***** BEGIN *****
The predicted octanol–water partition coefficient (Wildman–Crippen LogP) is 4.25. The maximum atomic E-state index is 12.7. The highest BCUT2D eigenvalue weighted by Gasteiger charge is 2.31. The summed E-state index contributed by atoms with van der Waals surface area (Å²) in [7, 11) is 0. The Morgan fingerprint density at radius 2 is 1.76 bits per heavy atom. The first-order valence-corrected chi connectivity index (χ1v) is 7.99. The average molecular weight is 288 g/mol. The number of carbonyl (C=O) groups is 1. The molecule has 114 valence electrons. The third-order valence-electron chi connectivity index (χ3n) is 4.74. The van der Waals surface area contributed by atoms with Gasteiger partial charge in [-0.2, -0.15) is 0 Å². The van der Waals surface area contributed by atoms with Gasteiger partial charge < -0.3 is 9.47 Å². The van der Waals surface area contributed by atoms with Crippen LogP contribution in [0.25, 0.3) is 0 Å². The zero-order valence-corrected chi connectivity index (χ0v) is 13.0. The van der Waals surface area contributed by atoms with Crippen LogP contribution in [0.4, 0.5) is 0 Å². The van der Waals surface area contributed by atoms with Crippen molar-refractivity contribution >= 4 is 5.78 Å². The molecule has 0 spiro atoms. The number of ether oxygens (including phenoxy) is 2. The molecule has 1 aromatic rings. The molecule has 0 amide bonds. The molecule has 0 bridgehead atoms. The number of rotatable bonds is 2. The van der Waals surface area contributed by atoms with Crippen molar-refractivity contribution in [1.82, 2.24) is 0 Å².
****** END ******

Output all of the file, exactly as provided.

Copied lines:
The predicted octanol–water partition coefficient (Wildman–Crippen LogP) is 4.25. The maximum atomic E-state index is 12.7. The highest BCUT2D eigenvalue weighted by Gasteiger charge is 2.31. The summed E-state index contributed by atoms with van der Waals surface area (Å²) in [7, 11) is 0. The Morgan fingerprint density at radius 2 is 1.76 bits per heavy atom. The first-order valence-corrected chi connectivity index (χ1v) is 7.99. The average molecular weight is 288 g/mol. The number of carbonyl (C=O) groups is 1. The molecule has 114 valence electrons. The third-order valence-electron chi connectivity index (χ3n) is 4.74. The van der Waals surface area contributed by atoms with Gasteiger partial charge in [-0.2, -0.15) is 0 Å². The van der Waals surface area contributed by atoms with Gasteiger partial charge < -0.3 is 9.47 Å². The van der Waals surface area contributed by atoms with Crippen LogP contribution in [0.25, 0.3) is 0 Å². The zero-order valence-corrected chi connectivity index (χ0v) is 13.0. The van der Waals surface area contributed by atoms with Crippen LogP contribution in [0.4, 0.5) is 0 Å². The van der Waals surface area contributed by atoms with Crippen molar-refractivity contribution >= 4 is 5.78 Å². The molecule has 0 spiro atoms. The number of ether oxygens (including phenoxy) is 2. The molecule has 1 aromatic rings. The molecule has 0 amide bonds. The molecule has 0 bridgehead atoms. The number of rotatable bonds is 2. The van der Waals surface area contributed by atoms with Crippen molar-refractivity contribution in [1.82, 2.24) is 0 Å².